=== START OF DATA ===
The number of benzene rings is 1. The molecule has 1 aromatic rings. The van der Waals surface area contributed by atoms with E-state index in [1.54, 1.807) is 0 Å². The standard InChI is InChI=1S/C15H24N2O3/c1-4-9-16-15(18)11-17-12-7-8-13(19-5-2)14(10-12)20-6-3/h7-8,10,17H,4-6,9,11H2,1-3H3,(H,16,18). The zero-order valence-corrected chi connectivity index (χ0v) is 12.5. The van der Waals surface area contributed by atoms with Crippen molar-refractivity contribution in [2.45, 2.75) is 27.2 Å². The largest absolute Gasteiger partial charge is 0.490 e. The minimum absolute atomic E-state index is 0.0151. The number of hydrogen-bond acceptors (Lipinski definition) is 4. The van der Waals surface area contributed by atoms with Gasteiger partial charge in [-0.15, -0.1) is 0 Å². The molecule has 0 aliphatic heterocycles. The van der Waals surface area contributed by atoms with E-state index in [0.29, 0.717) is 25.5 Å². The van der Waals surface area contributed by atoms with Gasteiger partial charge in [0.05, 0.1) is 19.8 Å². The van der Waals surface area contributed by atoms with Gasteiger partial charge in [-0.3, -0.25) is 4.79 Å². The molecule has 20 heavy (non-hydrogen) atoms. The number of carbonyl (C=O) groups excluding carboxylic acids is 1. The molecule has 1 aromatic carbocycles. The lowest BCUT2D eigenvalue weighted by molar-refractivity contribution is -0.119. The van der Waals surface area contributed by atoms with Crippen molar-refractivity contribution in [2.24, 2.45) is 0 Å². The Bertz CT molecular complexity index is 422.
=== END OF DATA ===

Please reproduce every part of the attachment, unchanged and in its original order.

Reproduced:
The number of benzene rings is 1. The molecule has 1 aromatic rings. The van der Waals surface area contributed by atoms with E-state index in [1.54, 1.807) is 0 Å². The standard InChI is InChI=1S/C15H24N2O3/c1-4-9-16-15(18)11-17-12-7-8-13(19-5-2)14(10-12)20-6-3/h7-8,10,17H,4-6,9,11H2,1-3H3,(H,16,18). The zero-order valence-corrected chi connectivity index (χ0v) is 12.5. The van der Waals surface area contributed by atoms with Crippen molar-refractivity contribution in [2.45, 2.75) is 27.2 Å². The largest absolute Gasteiger partial charge is 0.490 e. The minimum absolute atomic E-state index is 0.0151. The number of hydrogen-bond acceptors (Lipinski definition) is 4. The van der Waals surface area contributed by atoms with Gasteiger partial charge in [-0.15, -0.1) is 0 Å². The molecule has 0 aliphatic heterocycles. The van der Waals surface area contributed by atoms with E-state index in [0.29, 0.717) is 25.5 Å². The van der Waals surface area contributed by atoms with Gasteiger partial charge in [0.05, 0.1) is 19.8 Å². The van der Waals surface area contributed by atoms with Gasteiger partial charge in [-0.3, -0.25) is 4.79 Å². The molecule has 20 heavy (non-hydrogen) atoms. The number of carbonyl (C=O) groups excluding carboxylic acids is 1. The molecule has 1 aromatic carbocycles. The lowest BCUT2D eigenvalue weighted by molar-refractivity contribution is -0.119. The van der Waals surface area contributed by atoms with Crippen molar-refractivity contribution in [2.24, 2.45) is 0 Å². The Bertz CT molecular complexity index is 422.